“An invitation to be.” I love that description. The Gospel of John is the gospel of relationship. Those Greeks are outsiders, foreigners, but they understand that they don’t have to be anything other than who they are to experience relationship with Jesus. We’re not always so good at doing relationship without imposing conditions.

In 2019, we celebrated the sacrament of baptism for eight different children, including Cameron Cavaliere. It was an amazing year! That year, we also added nine new adult members. It felt like this congregation was turning a corner. I was so hopeful for 2020.

Yeah. 2020.

Don’t get me wrong. It wasn’t all bad. We had a couple baptisms. We learned some new ways to worship. We found ways to remain connected to one another, even when we weren’t worshiping in person. And I know more than one elder who prefers to have Session meetings over Zoom. That’s true. I’m not making it up.

Yes, one way of looking at our situation is to say that we made a lot of lemonade last year. We harvested a lot of lemons, but we made something good out of it. We survived in spite of the obstacles. We overcame a number of technical challenges and we have on online presence for worship, which we never had before. We can look at this as making something good out of something bad. But I’d like to propose a different way of looking at things.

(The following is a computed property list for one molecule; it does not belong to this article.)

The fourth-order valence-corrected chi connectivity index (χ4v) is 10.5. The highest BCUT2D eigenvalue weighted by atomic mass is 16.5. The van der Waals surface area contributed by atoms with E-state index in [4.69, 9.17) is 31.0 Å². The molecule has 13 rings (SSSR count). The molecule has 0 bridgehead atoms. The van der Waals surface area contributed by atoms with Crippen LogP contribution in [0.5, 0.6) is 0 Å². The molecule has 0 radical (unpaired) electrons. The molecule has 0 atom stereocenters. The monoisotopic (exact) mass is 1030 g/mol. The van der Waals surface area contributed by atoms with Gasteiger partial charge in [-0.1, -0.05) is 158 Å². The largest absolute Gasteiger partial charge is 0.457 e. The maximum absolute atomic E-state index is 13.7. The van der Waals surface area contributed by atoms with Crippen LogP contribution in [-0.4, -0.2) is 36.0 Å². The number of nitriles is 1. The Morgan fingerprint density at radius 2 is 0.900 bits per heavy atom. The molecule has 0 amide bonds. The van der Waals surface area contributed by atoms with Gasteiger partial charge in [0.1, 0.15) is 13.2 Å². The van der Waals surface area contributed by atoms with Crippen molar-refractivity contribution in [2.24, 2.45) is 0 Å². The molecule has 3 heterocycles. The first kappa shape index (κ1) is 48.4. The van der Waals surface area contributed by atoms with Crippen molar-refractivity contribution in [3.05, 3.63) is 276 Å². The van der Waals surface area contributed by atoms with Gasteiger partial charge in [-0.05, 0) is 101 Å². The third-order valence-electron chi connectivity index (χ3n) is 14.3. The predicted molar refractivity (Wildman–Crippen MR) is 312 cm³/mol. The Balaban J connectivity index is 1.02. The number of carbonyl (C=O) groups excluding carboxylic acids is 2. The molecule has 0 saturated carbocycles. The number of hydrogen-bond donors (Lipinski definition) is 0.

In 2020, the First Presbyterian Church of Freehold died.

That’s right. This church died.


We died to our old self and we’re in the process of being reborn. And that is the essence of the Christian story.


Our reading today from the Gospel of John anticipates Jesus’ death and resurrection. In verses 24-26, Jesus says: